I do believe that there is further room for capital appreciation with Hardwoods for the same reasons that you described. But, personally, I always set a price target when I purchase and sell 50%-100% of my holdings if the stock hits that target. For HWD it was $18 and I saw too many buys in the market at the time. It's still on my watch list and I could put my Rona and Capstone takeover funds back into Hardwoods. I'll assess when the time arrives.

  9. First post here, great work Penetrator. Very rarely do you see a mix of humour with sound finance and I thank you for that. Hardwood and others were featured on yesterday Globe Number Cruncher. The screen was for profitable Cdn companies with earning growth. HWD was # 7 with a trailing 1Y ROE of 16 compared to a 3Y one of 14. I do notice that it rank # 1 in term of 5Y EPS growth with 117%. Cash flow to debt was also impressive with a ratio of 38 (second best). I haven't look at the financial but the debt must be very low. Familiar names on that list were Gluskin, Nobilis, Jean Coutu, Exco, Home Capital and CGI. Savaria Corp was # 19 with a realy good 3Y ROE of 21. The one thing about Hardwood or Savaria are they are still very low market cap below 300M. I know Savaria is followed by Hodson and Takascy which is a good sign.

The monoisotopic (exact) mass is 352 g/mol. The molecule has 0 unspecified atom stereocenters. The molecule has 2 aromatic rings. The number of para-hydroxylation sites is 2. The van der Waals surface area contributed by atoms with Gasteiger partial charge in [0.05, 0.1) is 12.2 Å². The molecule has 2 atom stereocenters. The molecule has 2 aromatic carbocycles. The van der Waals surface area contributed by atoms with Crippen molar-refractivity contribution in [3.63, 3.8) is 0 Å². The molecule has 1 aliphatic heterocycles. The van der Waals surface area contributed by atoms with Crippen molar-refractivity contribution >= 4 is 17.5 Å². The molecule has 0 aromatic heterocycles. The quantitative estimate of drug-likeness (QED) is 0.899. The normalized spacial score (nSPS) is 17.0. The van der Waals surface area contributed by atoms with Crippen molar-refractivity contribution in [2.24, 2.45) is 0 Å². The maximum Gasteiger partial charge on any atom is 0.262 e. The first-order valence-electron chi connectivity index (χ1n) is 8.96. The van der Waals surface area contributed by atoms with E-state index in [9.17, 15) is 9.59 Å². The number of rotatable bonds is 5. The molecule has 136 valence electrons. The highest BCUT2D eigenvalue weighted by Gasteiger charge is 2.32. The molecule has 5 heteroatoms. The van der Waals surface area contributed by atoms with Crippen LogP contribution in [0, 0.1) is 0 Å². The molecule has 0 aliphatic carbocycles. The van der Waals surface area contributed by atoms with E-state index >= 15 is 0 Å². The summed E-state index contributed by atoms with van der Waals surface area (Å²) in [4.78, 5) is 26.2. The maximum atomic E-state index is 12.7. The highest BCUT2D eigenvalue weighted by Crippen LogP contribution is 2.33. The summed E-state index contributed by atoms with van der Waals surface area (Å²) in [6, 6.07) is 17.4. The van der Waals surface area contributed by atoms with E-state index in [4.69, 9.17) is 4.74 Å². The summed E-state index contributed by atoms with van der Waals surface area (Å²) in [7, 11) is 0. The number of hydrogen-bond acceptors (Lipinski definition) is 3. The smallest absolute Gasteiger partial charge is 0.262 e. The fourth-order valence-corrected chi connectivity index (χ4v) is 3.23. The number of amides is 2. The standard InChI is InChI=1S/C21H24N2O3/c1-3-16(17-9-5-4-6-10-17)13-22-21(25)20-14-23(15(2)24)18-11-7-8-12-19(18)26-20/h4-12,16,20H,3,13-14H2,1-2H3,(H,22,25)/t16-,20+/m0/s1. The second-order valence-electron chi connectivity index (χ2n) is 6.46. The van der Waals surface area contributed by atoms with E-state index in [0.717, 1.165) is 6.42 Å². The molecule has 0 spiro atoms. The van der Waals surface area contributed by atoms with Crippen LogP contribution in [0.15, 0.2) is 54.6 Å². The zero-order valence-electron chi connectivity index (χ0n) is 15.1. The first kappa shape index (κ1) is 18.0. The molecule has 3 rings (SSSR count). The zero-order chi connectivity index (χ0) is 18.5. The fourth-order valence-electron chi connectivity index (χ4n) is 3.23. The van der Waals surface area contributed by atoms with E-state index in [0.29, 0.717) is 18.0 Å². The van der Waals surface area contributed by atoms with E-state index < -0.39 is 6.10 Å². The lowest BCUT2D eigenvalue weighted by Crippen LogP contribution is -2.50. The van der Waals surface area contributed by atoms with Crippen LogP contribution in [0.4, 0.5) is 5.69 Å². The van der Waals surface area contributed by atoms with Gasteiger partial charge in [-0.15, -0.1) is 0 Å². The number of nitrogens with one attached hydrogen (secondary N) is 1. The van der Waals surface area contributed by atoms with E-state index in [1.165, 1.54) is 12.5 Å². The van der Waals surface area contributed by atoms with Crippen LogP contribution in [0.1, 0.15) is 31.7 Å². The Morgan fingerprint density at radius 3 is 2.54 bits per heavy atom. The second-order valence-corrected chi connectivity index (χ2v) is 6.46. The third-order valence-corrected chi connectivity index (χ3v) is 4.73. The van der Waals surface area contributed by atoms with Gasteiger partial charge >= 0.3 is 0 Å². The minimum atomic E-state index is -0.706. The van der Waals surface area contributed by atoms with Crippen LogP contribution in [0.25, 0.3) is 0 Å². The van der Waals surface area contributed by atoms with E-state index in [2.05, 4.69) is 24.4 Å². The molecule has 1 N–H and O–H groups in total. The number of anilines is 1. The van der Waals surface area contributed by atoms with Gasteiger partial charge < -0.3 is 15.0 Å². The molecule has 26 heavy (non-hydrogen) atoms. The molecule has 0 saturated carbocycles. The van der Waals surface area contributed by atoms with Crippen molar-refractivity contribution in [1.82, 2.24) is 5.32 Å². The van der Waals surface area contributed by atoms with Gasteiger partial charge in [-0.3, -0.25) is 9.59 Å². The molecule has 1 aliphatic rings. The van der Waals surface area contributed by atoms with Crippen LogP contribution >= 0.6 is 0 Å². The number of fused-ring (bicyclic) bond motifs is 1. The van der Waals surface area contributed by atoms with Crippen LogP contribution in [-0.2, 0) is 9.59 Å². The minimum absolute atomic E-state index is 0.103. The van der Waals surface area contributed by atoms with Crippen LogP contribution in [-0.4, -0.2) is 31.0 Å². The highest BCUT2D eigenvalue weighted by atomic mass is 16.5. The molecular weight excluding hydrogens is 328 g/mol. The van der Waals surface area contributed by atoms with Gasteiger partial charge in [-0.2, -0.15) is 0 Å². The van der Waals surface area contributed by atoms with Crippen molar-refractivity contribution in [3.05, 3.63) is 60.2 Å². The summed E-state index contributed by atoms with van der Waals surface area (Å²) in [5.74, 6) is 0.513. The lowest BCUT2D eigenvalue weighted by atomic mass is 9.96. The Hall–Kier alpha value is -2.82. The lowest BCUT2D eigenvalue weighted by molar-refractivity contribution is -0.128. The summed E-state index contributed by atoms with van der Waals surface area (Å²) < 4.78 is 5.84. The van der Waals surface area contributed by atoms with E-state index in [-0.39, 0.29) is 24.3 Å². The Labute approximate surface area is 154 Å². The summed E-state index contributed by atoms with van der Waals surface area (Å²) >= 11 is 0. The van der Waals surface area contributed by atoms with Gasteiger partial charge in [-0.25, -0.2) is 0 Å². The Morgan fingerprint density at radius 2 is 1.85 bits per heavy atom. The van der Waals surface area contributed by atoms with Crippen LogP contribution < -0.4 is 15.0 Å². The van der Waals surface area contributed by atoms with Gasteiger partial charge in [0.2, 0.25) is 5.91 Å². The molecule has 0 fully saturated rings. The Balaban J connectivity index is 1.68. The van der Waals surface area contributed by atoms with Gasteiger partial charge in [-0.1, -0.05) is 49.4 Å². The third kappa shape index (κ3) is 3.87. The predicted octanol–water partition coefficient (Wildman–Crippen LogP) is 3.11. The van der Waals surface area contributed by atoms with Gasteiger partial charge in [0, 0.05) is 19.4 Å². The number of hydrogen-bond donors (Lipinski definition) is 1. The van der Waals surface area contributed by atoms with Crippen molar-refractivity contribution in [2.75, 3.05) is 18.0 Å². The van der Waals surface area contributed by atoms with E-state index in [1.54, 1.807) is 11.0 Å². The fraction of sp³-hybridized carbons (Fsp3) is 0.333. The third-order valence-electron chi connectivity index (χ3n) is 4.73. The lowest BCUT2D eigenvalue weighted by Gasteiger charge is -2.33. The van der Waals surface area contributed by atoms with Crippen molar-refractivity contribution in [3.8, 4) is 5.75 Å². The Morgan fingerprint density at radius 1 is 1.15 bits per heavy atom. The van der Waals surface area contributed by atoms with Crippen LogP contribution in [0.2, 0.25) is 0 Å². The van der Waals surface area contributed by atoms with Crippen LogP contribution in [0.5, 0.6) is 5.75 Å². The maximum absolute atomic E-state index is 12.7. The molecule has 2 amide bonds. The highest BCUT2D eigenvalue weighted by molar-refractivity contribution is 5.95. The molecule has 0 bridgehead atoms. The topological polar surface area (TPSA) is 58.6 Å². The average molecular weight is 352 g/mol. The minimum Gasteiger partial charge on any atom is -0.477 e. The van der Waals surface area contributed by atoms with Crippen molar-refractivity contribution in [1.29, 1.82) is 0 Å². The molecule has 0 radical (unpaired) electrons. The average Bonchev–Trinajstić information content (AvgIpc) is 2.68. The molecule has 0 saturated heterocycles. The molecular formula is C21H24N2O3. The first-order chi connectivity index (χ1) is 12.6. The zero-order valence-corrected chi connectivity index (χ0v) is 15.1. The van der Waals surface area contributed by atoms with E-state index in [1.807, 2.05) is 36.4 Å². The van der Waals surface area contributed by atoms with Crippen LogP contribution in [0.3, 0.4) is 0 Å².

For D. Wesker: I also own CXR, paid close to the actual closing price but still questionning if I should transfer into something like GUD which doesn't have the debt problem. The reason I am keeping it is the strong cash flows that should be generated, but there is also risk. I keep myself concentrated to the best 10 stocks and I find it a bit risky to bet on only 1 stock. Even the best stock in the world can have its problem. No moral on that we all need to live our experience. GLTU